The Constitution of Kenya is a hodgepodge of constitutional principles and styles from across the word: South Africa, India and the United States of America. As a result, though it is lauded as one of the "most progressive constituents in the word", it lacks a certain coherence. Even reading the Preamble, one is struck by the fact that it is incapable of articulating a uniting philosophy. It does not have the We-Are-The-First sensibility of the US's preamble; nor does it ring with the fervour of self-determination in the Preamble to the Constitution of India; nor even the declaration of self-determination in the Constitution of South Africa. The Constitution of Kenya is proof that constitution-writing-by-committee doesn't always work.
What the makers of the Constitution of Kenya borrowed from the United States of America isn't even found in the US Constitution: the securitisation of the public service and the culture wars between the broadly progressive left and hard-line white-supremacist right. Of the most destructive elements of US constitutionalism that Kenya has adopted, are the White Supremacist Christian values such as the definition of family and the black-and-white fight over the right to life. In respect of the right to life, Kenya has adopted the language of live-begins-at-conception favoured by the White Supremacist Christian right wing of US politics. Article 26(4) states that "abortion is not permitted unless, in the opinion of a trained health professional, there is need for emergency treatment, or the life or health of the mother is in danger, or if permitted by any other written law".
The US constitution does not expressly mention the right to life or abortion. The Indian constitution protects life but does not mention abortion. South African declares that everyone has the right to life and the right to healthcare, including reproductive healthcare (which has been interpreted by many to include the right to abortion). Kenya is the only one that goes into some detail regarding abortion, in addition to the right to health care under Article 43(1)(a). Kenya's abortion constitutional provisions are a reflection of the religious and cultural wars among US political actors, and the recent annulment of the US Supreme Court decision in Roe v. Wade, decided in 1973, will further entrench the US cultural wars in Kenya's constitutional evolution.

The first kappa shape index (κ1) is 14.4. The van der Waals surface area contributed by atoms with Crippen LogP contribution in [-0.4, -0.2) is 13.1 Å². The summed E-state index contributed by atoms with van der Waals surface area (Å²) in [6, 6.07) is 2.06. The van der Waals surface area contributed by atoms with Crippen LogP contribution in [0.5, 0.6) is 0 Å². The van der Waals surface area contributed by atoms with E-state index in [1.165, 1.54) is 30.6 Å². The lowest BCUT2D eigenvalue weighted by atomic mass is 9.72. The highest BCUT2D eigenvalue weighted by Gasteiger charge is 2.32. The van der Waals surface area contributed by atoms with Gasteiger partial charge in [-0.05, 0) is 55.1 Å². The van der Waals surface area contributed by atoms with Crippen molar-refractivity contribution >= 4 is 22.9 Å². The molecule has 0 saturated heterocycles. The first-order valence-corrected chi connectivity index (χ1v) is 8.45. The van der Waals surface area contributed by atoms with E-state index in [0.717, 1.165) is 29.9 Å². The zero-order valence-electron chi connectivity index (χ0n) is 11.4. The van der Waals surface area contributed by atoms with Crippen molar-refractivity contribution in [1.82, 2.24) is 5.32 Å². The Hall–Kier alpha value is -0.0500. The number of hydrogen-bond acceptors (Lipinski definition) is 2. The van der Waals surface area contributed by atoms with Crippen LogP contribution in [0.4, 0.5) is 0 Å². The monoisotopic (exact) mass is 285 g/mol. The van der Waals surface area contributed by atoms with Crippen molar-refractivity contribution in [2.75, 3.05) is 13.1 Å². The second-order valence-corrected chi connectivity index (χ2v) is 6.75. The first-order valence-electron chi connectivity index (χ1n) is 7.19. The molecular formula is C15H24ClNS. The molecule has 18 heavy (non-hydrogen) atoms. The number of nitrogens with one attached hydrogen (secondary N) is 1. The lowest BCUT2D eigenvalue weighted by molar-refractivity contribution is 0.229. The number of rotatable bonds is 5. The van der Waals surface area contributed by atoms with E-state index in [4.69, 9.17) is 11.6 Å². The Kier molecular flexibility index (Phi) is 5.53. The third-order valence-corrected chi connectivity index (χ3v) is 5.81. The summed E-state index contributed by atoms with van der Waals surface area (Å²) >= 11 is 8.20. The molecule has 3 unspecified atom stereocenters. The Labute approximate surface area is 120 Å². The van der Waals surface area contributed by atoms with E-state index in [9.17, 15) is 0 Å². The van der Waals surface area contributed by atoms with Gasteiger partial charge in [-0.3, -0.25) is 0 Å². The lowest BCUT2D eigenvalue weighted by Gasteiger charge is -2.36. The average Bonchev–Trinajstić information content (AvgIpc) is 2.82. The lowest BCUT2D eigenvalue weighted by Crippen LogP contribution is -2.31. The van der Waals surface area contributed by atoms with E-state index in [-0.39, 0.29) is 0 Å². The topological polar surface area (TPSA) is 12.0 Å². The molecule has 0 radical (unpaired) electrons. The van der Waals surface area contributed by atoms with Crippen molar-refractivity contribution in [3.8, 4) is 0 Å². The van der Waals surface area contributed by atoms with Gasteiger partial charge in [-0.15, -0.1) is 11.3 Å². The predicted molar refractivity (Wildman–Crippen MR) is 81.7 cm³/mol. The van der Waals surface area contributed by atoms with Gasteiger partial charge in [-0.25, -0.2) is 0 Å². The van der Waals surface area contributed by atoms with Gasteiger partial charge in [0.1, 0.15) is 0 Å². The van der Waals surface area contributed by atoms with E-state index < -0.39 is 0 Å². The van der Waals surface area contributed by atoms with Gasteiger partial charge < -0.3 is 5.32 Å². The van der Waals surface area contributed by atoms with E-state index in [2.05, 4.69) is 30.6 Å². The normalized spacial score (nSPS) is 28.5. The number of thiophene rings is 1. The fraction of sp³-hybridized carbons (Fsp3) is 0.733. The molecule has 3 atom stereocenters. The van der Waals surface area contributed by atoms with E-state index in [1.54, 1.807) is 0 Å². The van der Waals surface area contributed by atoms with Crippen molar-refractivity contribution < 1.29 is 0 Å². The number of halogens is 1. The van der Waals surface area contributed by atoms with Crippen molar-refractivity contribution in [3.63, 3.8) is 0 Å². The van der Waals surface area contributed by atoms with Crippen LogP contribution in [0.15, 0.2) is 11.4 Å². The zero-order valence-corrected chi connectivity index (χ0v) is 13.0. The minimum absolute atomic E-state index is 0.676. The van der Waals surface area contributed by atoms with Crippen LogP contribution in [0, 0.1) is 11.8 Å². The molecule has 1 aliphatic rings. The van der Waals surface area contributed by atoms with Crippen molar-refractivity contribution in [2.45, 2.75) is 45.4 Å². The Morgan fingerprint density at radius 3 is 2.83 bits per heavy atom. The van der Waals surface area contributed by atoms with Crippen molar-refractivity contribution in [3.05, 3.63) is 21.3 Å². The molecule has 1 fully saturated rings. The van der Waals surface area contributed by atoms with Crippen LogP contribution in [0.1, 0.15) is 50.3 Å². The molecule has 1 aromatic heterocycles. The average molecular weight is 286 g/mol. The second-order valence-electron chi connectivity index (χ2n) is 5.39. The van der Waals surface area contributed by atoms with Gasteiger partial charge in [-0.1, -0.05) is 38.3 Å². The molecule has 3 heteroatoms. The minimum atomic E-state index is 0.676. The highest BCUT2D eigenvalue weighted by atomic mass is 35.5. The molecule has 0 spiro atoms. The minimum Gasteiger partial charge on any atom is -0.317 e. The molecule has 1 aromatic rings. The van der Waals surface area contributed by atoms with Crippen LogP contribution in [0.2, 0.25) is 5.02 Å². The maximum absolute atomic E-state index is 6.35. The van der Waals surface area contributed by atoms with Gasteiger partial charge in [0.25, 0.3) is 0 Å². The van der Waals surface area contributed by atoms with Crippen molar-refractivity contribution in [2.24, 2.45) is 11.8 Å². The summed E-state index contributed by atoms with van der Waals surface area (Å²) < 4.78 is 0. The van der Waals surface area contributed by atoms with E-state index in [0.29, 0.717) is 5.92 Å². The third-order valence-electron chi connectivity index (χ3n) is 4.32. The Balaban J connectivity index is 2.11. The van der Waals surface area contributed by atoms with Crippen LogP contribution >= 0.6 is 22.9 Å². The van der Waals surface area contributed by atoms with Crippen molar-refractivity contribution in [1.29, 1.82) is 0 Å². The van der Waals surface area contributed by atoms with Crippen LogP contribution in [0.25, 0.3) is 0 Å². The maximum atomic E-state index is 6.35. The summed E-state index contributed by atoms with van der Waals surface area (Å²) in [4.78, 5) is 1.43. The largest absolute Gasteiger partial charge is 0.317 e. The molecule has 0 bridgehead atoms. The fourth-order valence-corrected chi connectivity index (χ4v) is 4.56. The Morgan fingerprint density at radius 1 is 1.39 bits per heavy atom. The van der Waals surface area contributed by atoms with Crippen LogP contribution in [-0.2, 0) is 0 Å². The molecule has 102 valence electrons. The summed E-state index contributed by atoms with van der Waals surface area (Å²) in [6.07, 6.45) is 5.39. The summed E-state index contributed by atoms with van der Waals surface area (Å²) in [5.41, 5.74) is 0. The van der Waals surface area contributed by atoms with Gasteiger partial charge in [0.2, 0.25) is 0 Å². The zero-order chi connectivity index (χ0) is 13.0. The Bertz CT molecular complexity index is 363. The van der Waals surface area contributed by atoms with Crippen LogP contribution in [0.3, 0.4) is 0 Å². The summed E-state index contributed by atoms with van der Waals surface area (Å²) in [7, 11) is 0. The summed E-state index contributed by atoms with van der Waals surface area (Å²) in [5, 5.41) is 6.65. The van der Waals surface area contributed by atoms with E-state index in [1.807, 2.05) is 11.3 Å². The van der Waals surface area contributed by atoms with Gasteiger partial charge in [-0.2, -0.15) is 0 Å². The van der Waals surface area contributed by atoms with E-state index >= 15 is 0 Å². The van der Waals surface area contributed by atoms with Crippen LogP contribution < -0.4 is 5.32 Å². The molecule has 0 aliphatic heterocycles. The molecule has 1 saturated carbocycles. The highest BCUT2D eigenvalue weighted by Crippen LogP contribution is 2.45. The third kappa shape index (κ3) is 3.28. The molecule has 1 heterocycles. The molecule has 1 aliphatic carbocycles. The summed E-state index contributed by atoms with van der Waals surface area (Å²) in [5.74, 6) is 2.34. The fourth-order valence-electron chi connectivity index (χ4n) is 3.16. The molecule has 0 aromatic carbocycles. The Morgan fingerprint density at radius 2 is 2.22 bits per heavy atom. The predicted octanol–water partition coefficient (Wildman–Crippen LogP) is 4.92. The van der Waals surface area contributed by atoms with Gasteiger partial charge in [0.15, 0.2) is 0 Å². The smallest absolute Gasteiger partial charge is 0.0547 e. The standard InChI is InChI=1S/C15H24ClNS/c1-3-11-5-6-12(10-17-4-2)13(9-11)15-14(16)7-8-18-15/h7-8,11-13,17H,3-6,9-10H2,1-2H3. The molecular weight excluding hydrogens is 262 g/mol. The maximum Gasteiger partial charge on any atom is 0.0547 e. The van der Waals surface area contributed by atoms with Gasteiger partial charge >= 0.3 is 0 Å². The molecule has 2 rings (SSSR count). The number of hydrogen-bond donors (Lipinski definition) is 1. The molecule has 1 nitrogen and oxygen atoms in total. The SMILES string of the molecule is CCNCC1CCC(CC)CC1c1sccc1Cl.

It is moot that the Government of Kenya relies a great deal on development partners to finance public health services. Among those development partners who help finance health services in Kenya is the federal government of the United States. The funds provided by the US government are provided in accordance with laws passed by the US Congress, including a law known as the Hyde Amendment which bars the use of federal funds to pay for abortion, except to save the life of the woman, or if the pregnancy arises from incest or rape. President Joe Biden eliminated the Hyde Amendment in the 2021 US federal government budget, but the recent Supreme Court decision on Roe v. Wade will surely complicate matters as the Republican Party, which is wholly opposed to abortion, is on the legislative ascendancy and Joe Biden's legislative plans are unlikely to survive the coming losses the Democratic Party will experience n the November 2022 mid-term elections.
Though Kenya is not directly impacted by the decision to overturn Roe v. Wade, the effects of that judgment will certainly affect the US federal government (including its financial assistance to overseas partners), and consequently, Kenya must be prepared to weather the cultural war that is surely to follow. But because we seem not to have developed a constitutional language, philosophy or principle regarding individual liberty, it is likely that the debate that will ensue will be just as incoherent as the preamble to our constitution. Ministries of faith (mainly Christian) that are affiliated with like-minded US (mainly Christian) ministries of faith will lead the debate. Government officials will try to square the round peg of US federal government rules in Kenyans' square peg of reproductive health care needs.
I encountered a band of teenage girls, they didn't appear older than sixteen or seventeen, who were discussing "kutoa mimba ya miezi tatu". At first glance, they wouldn't appear as if they knew anything about anything. But taking a moment to reflect, it is clear that the proportion of mostly-young Kenyans facing difficult reproductive healthcare questions is growing. More and more young people are engaging in unprotected sexual relations, the majority of which is experimental, though a growing number is coercive. Many girls are getting pregnant and are faced with extremely limited reproductive healthcare choices, whether due to legal restrictions, or cultural and religious ones. It is reckless to ignore this growing cohort of young people on the basis of religious, cultural and political decisions made in a country so far away like the US.
Kenya's constitutional debates are obsessively about the organisation of the Government rather than the Bill of Rights and the realisation of the principles enshrined in the Bill of Rights. We worry about the sharing of political power among the same cadre of men to the almost total exclusion of the advancement of the rights of the individual to make choices regarding her or his liberty, life and body. As a result, we are led by the nose by an extremist and vocal religious minority in support of racialist white supremacist principles that have proven to be destructive throughout mankind's history.